Just a note to let people know that I have emailed Ben Lockhart with additional questions and hope to have more HVX information soon, which I will post here when I hear back from him. I specifically asked if there are pictures of affected cultivars so we can see how the virus varies in appearance from one to another.

I also asked if he could provide lists of the following: 1-never affected varieties (he has already alluded to sieboldiana elegans, Francis Williams, and Great Ex), 2-those cultivars that are frequently affected (we already know about Gold Standard and some of its sports, most recently Striptease!), 3- cultivars with unusual splotchy markings introduced as sports but actually having the virus, which causes the unusual markings (some of these have been noted in the forum, in the HL, and hosta literature, but there are probably others), and 4-sports with a suspicious "look" but testing negative and therefore clear of HVX.

In the meantime, let's remember to use alcohol not just when dividing our hostas, but also when cutting scapes. Dr. Lockhart made it very clear in his last letter that a hosta may not look abnormal at all but can still be carrying HVX. I just did a big scape cutting here and carried my alcohol spray to disinfect the scissors I was using. First time I ever did that. It may be something of a hassle, but what's the alternative?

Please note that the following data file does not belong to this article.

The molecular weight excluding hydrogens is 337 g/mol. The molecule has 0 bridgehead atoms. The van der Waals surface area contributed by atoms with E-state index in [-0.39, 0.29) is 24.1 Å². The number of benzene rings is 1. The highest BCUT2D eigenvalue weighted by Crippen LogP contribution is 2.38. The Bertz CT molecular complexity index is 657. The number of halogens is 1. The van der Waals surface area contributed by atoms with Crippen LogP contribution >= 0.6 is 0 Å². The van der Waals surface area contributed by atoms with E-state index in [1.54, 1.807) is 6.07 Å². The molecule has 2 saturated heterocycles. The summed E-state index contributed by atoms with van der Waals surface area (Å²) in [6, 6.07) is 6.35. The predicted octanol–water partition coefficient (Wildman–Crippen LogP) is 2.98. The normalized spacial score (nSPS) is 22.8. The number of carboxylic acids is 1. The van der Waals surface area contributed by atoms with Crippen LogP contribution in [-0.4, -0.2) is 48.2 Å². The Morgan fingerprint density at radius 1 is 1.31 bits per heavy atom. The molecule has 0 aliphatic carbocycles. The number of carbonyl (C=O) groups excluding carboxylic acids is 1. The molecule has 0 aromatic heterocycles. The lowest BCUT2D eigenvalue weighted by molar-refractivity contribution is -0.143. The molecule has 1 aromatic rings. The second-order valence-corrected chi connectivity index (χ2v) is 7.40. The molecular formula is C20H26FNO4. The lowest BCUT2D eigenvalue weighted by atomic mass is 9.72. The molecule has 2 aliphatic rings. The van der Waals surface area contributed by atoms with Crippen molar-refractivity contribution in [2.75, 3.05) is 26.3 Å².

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Postby keith_novascotia » Aug 04, 2004 6:41 pm

hello chris. I notice that when you talk about cleaning your tools your preference seems to be the rubbing alcohol method over the amonia. Is this correct and if so why ? And what % do you advise for both.
thanks
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Postby Chris_W » Aug 04, 2004 10:50 pm

Hi Keith,

I've heard that you can use bleach, ammonia, or alcohol. Basically anything that will kill living tissue.

In Fine Gardening they recommended dipping tools in a 10% bleach solution, but bleach will evaporate pretty quickly if it sits out so I figured you would have to make up fresh every day. I'm using straight out of the bottle rubbing alcohol in a spray bottle. Once sprayed it evaporates quickly and shouldn't rust tools. The 10% bleach would probably keep in a spray bottle too.